Earlier you mentioned Dashiell Hammett and Margaret Atwood as being influences on The Completionist. Are there any other writers or specific stories that had a big impact on it as well.
I went on a pretty strict “reading diet” while I was writing and researching this book. Not in terms of limiting the volume of what I read, but in trying to focus the categories I was reading. For two years or so, I read exclusively three types of books: dystopian and near-future stories, mysteries, and writing by and about veterans of war.
In the dystopian and near-future category, obviously there’s The Handmaid’s Tale, but also Gold Fame Citrus, a beautiful end-of-the-world “cli-fi” novel by Claire Vaye Watkins.
In the veteran and war fiction category, the great novel Matterhorn by Karl Marlantes, one of the best books I’ve ever read about war or anything else. And also The Forever War by Joe Haldeman, an amazing cult classic that weaves together science fiction, dystopian worlds, and the fiction of war.
Cool. I like both of those books.
For digging deep into the techniques of mystery writing, everything the Irish writer Tana French has ever written. I also love Kate Atkinson’s Jackson Brodie mysteries [Case Histories, One Good Turn, When Will There Be Good News?, and Started Early, Took My Dog]; they’re so elliptical and weird and compelling. And Dashiell Hammett’s The Maltese Falcon was a huge influence. The main character of The Completionist, Carter Quinn, is always one step ahead or behind, like Sam Spade, always drinking or about to drink, like Sam Spade, and always just about to have his face punched, like Sam Spade.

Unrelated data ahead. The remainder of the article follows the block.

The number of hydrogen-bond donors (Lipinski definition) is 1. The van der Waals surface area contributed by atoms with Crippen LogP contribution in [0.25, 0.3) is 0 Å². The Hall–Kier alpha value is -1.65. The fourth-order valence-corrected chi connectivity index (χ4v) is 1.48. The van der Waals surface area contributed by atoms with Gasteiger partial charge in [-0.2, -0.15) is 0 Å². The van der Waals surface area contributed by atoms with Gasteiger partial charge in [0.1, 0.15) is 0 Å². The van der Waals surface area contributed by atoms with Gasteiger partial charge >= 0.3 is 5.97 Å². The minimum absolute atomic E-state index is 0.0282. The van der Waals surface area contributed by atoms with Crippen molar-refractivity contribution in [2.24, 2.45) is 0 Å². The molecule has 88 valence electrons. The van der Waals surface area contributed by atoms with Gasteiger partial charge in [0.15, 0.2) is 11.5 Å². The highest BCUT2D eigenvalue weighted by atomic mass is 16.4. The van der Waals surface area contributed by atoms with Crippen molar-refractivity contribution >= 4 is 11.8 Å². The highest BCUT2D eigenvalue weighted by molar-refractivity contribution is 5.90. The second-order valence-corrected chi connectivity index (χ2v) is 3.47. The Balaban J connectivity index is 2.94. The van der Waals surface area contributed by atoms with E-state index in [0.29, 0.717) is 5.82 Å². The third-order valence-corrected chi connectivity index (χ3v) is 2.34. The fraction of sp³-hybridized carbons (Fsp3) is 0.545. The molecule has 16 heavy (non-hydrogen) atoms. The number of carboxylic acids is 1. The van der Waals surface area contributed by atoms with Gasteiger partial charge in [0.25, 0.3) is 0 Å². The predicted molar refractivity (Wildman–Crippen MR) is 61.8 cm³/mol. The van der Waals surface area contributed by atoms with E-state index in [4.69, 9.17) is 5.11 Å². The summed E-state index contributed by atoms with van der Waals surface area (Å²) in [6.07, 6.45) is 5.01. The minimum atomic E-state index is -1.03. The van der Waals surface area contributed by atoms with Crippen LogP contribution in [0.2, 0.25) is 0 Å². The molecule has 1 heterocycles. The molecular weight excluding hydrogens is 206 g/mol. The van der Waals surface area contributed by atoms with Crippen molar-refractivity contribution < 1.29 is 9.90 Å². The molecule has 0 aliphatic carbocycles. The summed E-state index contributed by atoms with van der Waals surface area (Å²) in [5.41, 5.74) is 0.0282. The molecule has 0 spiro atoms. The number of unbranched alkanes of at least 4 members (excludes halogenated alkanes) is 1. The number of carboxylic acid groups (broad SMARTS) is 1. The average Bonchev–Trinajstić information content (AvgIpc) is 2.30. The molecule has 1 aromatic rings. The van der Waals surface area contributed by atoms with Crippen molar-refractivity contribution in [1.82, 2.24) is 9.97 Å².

What about movies, TV shows, and other non-literary influences; have any of them had an impact on The Completionist?
Black Mirror, with its seductive and dark technologies, was a huge influence. Every episode features some kind of amazing technology that’s simultaneously a breakthrough and a terrifying trap. It was a big influence on the Wearable device that I imagined for The Completionist, which kind of takes our current wearables and smart devices to its next extreme.
As you undoubtedly know, some dystopian sci-fi novels are stand-alone stories, but some are just one part of a larger series. Which is The Completionist?
My next novel picks up not long after The Completionist ends and is about the same family, focusing on one of Carter’s sisters, and what happens to her. This won’t be a hugely long series, but I did want to write more about this family and this world.
As you also undoubtedly know, some people like to wait until every book in a series is out before reading them in rapid succession. Is there any story-based reason they shouldn’t wait? Or should?
Wow, if you are the kind of disciplined reader who can buy a book in a series and then hold off on reading it until the whole set is out, I salute you. I don’t think I have that kind of patience as a reader.